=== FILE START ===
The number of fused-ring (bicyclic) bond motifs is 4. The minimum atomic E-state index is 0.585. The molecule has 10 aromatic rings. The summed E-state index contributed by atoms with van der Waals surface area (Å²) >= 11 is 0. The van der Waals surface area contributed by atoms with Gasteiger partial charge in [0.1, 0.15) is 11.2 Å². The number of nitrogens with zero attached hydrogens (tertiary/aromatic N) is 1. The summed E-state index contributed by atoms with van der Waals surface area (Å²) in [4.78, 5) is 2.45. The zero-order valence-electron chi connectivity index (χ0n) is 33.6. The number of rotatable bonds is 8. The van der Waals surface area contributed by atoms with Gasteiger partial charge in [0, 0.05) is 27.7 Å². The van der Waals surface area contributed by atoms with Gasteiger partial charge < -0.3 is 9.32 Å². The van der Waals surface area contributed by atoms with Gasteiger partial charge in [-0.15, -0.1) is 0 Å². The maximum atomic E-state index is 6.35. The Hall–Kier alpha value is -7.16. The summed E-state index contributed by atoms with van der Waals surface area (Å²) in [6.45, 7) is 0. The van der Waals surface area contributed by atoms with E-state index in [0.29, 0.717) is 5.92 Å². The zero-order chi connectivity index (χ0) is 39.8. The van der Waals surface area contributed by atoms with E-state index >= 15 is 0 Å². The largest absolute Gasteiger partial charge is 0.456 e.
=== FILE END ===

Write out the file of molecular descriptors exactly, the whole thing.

The number of fused-ring (bicyclic) bond motifs is 4. The minimum atomic E-state index is 0.585. The molecule has 10 aromatic rings. The summed E-state index contributed by atoms with van der Waals surface area (Å²) >= 11 is 0. The van der Waals surface area contributed by atoms with Gasteiger partial charge in [0.1, 0.15) is 11.2 Å². The number of nitrogens with zero attached hydrogens (tertiary/aromatic N) is 1. The summed E-state index contributed by atoms with van der Waals surface area (Å²) in [4.78, 5) is 2.45. The zero-order valence-electron chi connectivity index (χ0n) is 33.6. The number of rotatable bonds is 8. The van der Waals surface area contributed by atoms with Gasteiger partial charge in [0, 0.05) is 27.7 Å². The van der Waals surface area contributed by atoms with Gasteiger partial charge < -0.3 is 9.32 Å². The van der Waals surface area contributed by atoms with Gasteiger partial charge in [-0.15, -0.1) is 0 Å². The maximum atomic E-state index is 6.35. The Hall–Kier alpha value is -7.16. The summed E-state index contributed by atoms with van der Waals surface area (Å²) in [6.45, 7) is 0. The van der Waals surface area contributed by atoms with E-state index in [0.29, 0.717) is 5.92 Å². The zero-order chi connectivity index (χ0) is 39.8. The van der Waals surface area contributed by atoms with E-state index >= 15 is 0 Å². The largest absolute Gasteiger partial charge is 0.456 e.